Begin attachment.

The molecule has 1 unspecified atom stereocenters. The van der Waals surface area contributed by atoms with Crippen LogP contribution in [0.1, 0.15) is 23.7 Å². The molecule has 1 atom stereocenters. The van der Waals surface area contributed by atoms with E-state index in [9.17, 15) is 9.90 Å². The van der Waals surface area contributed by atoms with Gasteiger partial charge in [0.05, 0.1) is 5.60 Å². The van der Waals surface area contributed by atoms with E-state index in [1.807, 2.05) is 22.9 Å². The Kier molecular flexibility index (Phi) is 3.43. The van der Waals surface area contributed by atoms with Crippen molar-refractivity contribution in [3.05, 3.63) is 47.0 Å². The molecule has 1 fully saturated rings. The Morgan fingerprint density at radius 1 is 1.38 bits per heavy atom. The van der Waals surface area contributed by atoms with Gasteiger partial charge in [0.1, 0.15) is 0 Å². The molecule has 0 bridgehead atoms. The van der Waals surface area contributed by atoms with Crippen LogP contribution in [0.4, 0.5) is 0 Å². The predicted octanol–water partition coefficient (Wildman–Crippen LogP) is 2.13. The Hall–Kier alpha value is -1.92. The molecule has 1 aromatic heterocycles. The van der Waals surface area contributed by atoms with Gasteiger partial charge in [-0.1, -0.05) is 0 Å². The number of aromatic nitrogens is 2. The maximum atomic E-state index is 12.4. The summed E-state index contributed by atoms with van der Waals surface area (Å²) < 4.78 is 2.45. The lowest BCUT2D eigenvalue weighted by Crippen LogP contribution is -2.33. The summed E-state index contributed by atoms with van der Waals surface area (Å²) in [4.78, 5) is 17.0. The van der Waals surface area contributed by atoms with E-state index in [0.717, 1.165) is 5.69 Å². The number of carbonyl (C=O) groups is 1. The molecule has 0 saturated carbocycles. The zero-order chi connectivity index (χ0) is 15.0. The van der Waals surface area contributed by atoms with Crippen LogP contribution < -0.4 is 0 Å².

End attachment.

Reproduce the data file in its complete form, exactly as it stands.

The molecule has 1 unspecified atom stereocenters. The van der Waals surface area contributed by atoms with Crippen LogP contribution in [0.1, 0.15) is 23.7 Å². The molecule has 1 atom stereocenters. The van der Waals surface area contributed by atoms with E-state index in [9.17, 15) is 9.90 Å². The van der Waals surface area contributed by atoms with Gasteiger partial charge in [0.05, 0.1) is 5.60 Å². The van der Waals surface area contributed by atoms with E-state index in [1.807, 2.05) is 22.9 Å². The Kier molecular flexibility index (Phi) is 3.43. The van der Waals surface area contributed by atoms with Crippen molar-refractivity contribution in [3.05, 3.63) is 47.0 Å². The molecule has 1 fully saturated rings. The Morgan fingerprint density at radius 1 is 1.38 bits per heavy atom. The van der Waals surface area contributed by atoms with Gasteiger partial charge in [0.1, 0.15) is 0 Å². The molecule has 0 bridgehead atoms. The van der Waals surface area contributed by atoms with Crippen LogP contribution in [0.4, 0.5) is 0 Å². The predicted octanol–water partition coefficient (Wildman–Crippen LogP) is 2.13. The Hall–Kier alpha value is -1.92. The molecule has 1 aromatic heterocycles. The van der Waals surface area contributed by atoms with Gasteiger partial charge in [-0.1, -0.05) is 0 Å². The number of aromatic nitrogens is 2. The maximum atomic E-state index is 12.4. The summed E-state index contributed by atoms with van der Waals surface area (Å²) < 4.78 is 2.45. The lowest BCUT2D eigenvalue weighted by Crippen LogP contribution is -2.33. The summed E-state index contributed by atoms with van der Waals surface area (Å²) in [4.78, 5) is 17.0. The van der Waals surface area contributed by atoms with E-state index in [0.717, 1.165) is 5.69 Å². The number of carbonyl (C=O) groups is 1. The molecule has 0 saturated carbocycles. The zero-order chi connectivity index (χ0) is 15.0. The van der Waals surface area contributed by atoms with Crippen LogP contribution < -0.4 is 0 Å².